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Was used, however the protocol was modified from 90% of VO

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Max to 80% of HRR. This was done to allow subjects to use a heart rate monitor to determine their own intensity during each session. Subjects were required to maintain 80% of their HRR (±5 bpm) for 90-seconds followed by a 3-minute active rest period. During the rest period subjects had to maintain 50-60% of the HRR. A total of 6 intervals of 90-second bursts followed by 3 minute rest periods, concluded one HIIT protocol. Subjects completed 4-HIIT protocols for a duration 6-weeks always including a 5-10 minute jogging warm-up and cool-down. The subjects were split into two groups randomly using the microsoft excel© filter function. The first group was the control group (non-ETM), which

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Int J exerc sci 10(1): 128-136, 2017 international journal of exercise science http://www.Intjexersci.Com 130 completed the same HIIT protocol as the experimental group. The second group was the experimental group (with ETM), who wore an ETM for the duration of the 6-week HIIT training protocol. The mask valves were set to simulate 9,000 feet at altitude. The mask can be changed to simulate altitude ranging from 3,000 feet to 24,000 feet. Previous research has found that training at altitudes of 2,000-3,000 meters (7,000 – 10,000 feet) show increased physiological adaptations (7). Post-testing protocols were conducted the same as pre-testing. All subjects went through identical testing where resting heart rate, resting blood pressure, submaximal VO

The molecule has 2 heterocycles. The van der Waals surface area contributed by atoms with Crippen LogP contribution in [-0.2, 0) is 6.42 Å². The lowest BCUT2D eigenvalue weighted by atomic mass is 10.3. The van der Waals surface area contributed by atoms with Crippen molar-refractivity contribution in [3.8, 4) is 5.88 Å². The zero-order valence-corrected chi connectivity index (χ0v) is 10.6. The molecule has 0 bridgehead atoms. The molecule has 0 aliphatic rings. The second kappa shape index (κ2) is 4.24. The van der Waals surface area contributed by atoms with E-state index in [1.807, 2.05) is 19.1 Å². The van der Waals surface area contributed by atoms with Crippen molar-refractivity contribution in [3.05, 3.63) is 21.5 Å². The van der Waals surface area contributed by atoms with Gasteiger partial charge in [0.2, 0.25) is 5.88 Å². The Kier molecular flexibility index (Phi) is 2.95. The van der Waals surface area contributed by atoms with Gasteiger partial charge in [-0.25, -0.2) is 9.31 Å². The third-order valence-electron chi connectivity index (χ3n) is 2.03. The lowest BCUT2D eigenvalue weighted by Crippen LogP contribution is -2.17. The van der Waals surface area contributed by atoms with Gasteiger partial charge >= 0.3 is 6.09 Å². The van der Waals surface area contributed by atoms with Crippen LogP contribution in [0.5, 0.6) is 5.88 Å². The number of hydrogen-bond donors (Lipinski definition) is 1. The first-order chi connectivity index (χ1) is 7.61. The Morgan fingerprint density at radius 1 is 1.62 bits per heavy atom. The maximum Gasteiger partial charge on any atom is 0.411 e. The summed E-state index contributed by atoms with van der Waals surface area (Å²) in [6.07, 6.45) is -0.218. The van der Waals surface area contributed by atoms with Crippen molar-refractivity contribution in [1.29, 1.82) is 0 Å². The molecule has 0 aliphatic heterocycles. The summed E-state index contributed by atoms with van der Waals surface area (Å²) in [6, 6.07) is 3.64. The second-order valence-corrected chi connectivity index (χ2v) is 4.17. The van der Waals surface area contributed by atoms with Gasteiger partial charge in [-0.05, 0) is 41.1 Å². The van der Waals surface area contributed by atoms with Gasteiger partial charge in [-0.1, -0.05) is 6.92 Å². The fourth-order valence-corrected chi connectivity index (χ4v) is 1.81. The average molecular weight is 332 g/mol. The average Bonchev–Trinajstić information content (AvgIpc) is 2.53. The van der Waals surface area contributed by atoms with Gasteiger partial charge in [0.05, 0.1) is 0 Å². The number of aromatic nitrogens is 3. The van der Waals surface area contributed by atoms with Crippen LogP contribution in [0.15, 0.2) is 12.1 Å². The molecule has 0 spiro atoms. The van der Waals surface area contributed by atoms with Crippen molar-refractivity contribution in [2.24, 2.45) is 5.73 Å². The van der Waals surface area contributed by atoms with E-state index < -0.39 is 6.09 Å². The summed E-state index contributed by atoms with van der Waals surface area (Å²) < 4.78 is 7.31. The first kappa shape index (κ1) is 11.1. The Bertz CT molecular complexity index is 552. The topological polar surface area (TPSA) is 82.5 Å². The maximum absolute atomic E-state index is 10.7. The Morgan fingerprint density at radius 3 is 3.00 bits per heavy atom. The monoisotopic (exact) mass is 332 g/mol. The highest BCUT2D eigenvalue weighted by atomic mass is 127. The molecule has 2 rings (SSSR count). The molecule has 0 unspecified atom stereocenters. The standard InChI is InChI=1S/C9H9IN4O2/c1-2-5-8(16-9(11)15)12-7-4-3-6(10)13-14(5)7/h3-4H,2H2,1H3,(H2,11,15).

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, FVC, and FIVC were measured and collected. Prediction equations were once again used to predict VO

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Max. Once data was collected, data was analyzed for differences between pre- to post-testing values. Statistical analysis the researchers wanted to evaluate the effectiveness of the HIIT program as well as the effect of the ETM mask. Therefore, a 2×2 mixed-design ANOVA series using the software program statistical package for the social sciences© (SPSS) was used. This statistical method allows for comparison both within subjects (pre-test vs. Post-test) and between subjects (control vs. Experimental) as compared to a repeated measures which evaluates only the pre-test vs. Post-test measurements.Brain anoxia this test compared predicted VO

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Max, FIVC, and FVC values within subjects from pre-testing to post-testing as well as between the control and experimental group. A p-value, in this study, of 0.05 is considered significant. Additionally, a large effect size is considered to be above 0.14. RESULTS A 2×2 between groups ANOVA was used to analyze the change in predicted VO

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Max between the control group and experimental group from pre- to post-testing. There was no significant difference between the control group and experimental group (F(1,17)= 3.669, p= 0.075, partial ETA squared= 0.197) (see figure 1 and table 1).

Table 1. Means (±SD) for between subjects comparison. Group pre-test post-test p value VO

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Max (ml/kg/min) non-ETM with ETM 45.23± 4.05 48.05± 4.94 46.26± 2.87 51.19± 5.33 0.075 FIVC (L/sec) non-ETM with ETM 3.38± 1.26 4.36± 1.26 3.60± 1.01 4.68± 1.13 0.073 FVC (L) non-ETM with ETM 3.70± 1.27 4.53± 0.97 3.98± 0.87 5.00± 1.08 0.079

A 2×2 between groups ANOVA was also used to look at the pre- to post-testing values of FIVC between the control and experimental groups. There was no significant difference between the 2 groups (F(1, 17)= 3.724, p= .073, partial ETA squared= .199) (see figure 2 and table 1).